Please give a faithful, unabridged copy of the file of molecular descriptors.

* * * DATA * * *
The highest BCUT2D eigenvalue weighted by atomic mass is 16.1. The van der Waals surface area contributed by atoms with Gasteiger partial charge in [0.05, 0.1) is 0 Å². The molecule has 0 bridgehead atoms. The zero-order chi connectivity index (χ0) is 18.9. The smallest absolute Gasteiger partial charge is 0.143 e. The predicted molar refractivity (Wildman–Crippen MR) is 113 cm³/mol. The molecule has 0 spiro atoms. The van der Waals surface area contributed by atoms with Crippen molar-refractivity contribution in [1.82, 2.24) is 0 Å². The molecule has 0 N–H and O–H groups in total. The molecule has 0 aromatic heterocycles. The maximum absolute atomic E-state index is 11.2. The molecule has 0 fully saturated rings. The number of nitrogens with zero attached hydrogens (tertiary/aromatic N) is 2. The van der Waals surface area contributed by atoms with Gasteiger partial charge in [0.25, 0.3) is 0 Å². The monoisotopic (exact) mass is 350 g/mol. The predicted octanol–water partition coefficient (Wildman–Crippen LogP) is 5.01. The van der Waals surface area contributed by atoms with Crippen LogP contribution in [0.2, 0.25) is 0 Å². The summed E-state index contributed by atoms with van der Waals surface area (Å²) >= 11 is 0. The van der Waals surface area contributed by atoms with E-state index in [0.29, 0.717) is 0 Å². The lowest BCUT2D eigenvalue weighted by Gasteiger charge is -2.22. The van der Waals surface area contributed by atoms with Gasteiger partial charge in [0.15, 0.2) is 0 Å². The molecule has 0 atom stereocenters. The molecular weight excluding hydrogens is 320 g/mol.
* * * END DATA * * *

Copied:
The highest BCUT2D eigenvalue weighted by atomic mass is 16.1. The van der Waals surface area contributed by atoms with Gasteiger partial charge in [0.05, 0.1) is 0 Å². The molecule has 0 bridgehead atoms. The zero-order chi connectivity index (χ0) is 18.9. The smallest absolute Gasteiger partial charge is 0.143 e. The predicted molar refractivity (Wildman–Crippen MR) is 113 cm³/mol. The molecule has 0 spiro atoms. The van der Waals surface area contributed by atoms with Crippen molar-refractivity contribution in [1.82, 2.24) is 0 Å². The molecule has 0 N–H and O–H groups in total. The molecule has 0 aromatic heterocycles. The maximum absolute atomic E-state index is 11.2. The molecule has 0 fully saturated rings. The number of nitrogens with zero attached hydrogens (tertiary/aromatic N) is 2. The van der Waals surface area contributed by atoms with Gasteiger partial charge in [0.25, 0.3) is 0 Å². The monoisotopic (exact) mass is 350 g/mol. The predicted octanol–water partition coefficient (Wildman–Crippen LogP) is 5.01. The van der Waals surface area contributed by atoms with Crippen LogP contribution in [0.2, 0.25) is 0 Å². The summed E-state index contributed by atoms with van der Waals surface area (Å²) >= 11 is 0. The van der Waals surface area contributed by atoms with E-state index in [0.29, 0.717) is 0 Å². The lowest BCUT2D eigenvalue weighted by Gasteiger charge is -2.22. The van der Waals surface area contributed by atoms with Gasteiger partial charge in [0.15, 0.2) is 0 Å². The molecule has 0 atom stereocenters. The molecular weight excluding hydrogens is 320 g/mol.